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Columns

May 13, 2009

My Turn: Training is key to job success

This week’s “My turn” column is by Kevin Price of Chenango-Delaware-Otsego Workforce.

Of late, every time the topic of the economy and the job market arises, I feel like the weatherman forecasting 32 degrees and thunderstorms when what everyone really wants to hear is sunny, clear skies and 80 degrees.

For those of us at the CDO Workforce one-stop Career Centers, the seriousness of this recession has taken on a whole new meaning in our work.

While the current economic picture is less than sunny, there are bright spots. Growth and job openings within segments of the economy do exist, and as with all economic downturns, new economic opportunities and jobs are created.

It is a global marketplace, which will most likely become more interdependent and further redefine the workplace. What then is my advice for all of us? How do we position ourselves for the stability we naturally crave in our lives?

First, accept that the business and the job market as you know it has changed. Permanently.

Second, accept that you will have multiple careers in your life. In the 1980s, it was assumed that people entering the job market would have eight careers in their lifetime. In the 1990s, this evolved into 14 careers, and now _ well, you get the picture.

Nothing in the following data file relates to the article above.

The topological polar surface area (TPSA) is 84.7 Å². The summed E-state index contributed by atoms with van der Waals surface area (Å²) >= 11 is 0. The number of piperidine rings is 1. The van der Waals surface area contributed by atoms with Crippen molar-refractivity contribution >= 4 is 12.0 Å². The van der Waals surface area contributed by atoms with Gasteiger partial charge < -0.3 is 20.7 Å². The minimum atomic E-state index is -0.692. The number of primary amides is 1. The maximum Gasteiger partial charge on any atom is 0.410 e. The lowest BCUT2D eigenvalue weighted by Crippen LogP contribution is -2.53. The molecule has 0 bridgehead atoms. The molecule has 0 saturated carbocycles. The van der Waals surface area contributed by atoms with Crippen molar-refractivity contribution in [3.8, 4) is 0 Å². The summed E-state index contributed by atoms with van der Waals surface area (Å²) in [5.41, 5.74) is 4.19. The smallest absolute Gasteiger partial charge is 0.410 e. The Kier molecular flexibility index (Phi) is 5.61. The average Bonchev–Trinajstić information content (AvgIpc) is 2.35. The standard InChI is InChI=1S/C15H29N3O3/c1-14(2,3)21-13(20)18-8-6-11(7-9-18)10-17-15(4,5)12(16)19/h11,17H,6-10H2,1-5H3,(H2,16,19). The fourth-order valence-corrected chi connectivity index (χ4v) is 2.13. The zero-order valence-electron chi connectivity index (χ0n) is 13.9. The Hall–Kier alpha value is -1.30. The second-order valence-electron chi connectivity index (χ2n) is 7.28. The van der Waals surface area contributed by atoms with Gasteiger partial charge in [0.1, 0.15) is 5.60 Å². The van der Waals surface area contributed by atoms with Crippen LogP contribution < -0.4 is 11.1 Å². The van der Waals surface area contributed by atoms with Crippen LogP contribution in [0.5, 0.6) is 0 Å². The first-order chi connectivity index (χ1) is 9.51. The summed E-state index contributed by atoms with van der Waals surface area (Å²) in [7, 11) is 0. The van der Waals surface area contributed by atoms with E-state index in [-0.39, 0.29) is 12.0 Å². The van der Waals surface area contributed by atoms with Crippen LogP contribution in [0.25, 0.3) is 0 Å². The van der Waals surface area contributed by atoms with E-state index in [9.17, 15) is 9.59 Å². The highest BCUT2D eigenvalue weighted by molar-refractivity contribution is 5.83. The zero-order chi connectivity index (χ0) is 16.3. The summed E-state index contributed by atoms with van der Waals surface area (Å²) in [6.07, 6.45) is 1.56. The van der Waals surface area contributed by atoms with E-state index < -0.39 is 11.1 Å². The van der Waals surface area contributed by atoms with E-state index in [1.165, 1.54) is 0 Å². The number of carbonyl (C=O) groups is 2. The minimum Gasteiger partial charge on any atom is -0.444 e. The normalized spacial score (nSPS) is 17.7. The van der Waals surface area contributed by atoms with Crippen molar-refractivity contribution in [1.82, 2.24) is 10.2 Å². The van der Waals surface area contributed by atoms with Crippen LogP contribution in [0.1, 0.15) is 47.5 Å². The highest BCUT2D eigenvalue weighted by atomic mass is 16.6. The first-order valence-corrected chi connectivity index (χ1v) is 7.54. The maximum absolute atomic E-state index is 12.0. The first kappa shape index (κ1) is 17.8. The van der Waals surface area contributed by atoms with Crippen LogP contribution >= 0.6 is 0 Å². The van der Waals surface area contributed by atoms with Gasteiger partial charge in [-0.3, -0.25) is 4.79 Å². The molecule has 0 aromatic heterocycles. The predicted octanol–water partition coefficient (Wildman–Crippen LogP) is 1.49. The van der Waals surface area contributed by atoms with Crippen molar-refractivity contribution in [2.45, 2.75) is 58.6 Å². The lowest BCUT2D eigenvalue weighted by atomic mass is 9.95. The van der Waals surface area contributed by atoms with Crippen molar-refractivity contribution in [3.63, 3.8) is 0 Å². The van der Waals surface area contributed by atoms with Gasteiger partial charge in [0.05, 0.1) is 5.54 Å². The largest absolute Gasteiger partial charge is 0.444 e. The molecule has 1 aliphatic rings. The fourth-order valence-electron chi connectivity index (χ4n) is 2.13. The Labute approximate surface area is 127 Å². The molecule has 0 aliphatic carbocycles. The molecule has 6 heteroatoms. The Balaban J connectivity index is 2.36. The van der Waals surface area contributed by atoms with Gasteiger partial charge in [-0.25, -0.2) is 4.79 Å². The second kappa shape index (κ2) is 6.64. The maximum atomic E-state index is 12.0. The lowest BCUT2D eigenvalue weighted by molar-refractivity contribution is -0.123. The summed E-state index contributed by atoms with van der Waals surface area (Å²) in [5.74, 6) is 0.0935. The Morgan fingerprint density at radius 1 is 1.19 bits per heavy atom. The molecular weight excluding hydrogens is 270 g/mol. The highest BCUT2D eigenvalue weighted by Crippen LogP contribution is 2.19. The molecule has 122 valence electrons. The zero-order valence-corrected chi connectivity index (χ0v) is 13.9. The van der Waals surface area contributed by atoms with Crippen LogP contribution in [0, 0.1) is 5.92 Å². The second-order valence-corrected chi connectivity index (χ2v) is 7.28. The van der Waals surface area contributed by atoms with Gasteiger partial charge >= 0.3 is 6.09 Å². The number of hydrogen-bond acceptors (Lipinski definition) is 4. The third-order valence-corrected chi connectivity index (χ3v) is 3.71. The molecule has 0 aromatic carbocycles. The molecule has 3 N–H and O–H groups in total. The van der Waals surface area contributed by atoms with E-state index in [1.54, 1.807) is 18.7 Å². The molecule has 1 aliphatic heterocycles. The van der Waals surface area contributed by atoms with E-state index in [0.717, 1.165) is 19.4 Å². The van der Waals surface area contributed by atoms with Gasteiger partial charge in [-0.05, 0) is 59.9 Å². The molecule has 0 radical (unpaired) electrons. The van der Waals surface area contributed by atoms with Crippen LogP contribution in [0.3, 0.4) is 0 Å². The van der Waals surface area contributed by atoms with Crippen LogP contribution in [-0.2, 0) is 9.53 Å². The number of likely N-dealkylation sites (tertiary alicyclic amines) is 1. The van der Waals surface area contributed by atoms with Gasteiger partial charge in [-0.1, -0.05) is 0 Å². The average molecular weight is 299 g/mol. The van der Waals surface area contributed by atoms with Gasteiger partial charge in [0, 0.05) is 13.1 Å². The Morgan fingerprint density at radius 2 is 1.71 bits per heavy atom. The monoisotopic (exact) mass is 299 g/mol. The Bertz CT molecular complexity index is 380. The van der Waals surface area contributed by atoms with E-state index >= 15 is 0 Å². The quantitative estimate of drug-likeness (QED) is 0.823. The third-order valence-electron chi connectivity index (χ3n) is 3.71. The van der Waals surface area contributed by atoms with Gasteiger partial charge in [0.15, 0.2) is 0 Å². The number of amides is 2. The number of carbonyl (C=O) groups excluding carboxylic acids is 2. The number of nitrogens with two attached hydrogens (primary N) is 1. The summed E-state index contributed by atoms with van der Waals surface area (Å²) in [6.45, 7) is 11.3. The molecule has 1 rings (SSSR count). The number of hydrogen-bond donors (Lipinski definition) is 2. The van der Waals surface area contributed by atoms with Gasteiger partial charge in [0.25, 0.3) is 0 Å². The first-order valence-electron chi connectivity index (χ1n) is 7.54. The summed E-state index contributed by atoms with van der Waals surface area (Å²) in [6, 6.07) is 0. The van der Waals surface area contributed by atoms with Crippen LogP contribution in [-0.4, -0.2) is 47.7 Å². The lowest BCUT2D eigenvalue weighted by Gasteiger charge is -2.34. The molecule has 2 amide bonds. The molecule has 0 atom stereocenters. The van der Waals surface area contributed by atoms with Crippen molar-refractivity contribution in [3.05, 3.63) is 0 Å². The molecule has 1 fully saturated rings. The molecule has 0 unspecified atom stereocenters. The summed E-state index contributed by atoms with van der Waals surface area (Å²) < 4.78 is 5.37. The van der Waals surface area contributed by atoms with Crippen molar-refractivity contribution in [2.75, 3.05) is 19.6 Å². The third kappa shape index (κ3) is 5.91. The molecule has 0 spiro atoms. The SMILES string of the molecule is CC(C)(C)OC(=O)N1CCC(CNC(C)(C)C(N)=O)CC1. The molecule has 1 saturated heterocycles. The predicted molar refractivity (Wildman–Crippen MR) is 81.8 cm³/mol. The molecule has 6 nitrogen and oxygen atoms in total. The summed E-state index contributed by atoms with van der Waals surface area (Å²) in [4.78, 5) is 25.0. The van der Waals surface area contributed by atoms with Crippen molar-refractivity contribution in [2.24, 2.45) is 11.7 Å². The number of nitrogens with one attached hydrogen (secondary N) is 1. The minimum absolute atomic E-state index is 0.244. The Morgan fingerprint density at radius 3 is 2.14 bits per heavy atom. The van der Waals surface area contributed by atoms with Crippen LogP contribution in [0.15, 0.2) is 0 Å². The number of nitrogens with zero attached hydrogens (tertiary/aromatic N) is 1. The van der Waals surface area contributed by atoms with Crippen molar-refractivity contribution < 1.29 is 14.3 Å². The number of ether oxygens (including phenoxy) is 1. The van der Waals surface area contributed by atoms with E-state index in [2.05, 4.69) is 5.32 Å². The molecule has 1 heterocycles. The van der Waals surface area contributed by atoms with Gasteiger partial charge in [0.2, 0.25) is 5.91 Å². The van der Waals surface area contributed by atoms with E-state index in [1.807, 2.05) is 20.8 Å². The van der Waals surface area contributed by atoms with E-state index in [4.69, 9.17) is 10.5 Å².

In today’s workplace and in the one that will emerge from this recession, your brain is your greatest asset. The knowledge, competencies, skill sets and potential intellectual property you possess are your portable assets and are worth everything.

In economic terms, economists refer to our brains (collectively) as human capital. Numerically, intellectual capital is worth a lot. It is what drives the growth and emergence of economies.

We as a nation would not be where we are today if it weren’t for our intellectual and creative prowess. We historically have been a leader in intellectual creativity and entrepreneurial development. Some of our most noted firms, such as Microsoft, the Gap, Hewlett-Packard and Revlon, were founded during recessions and depressions.

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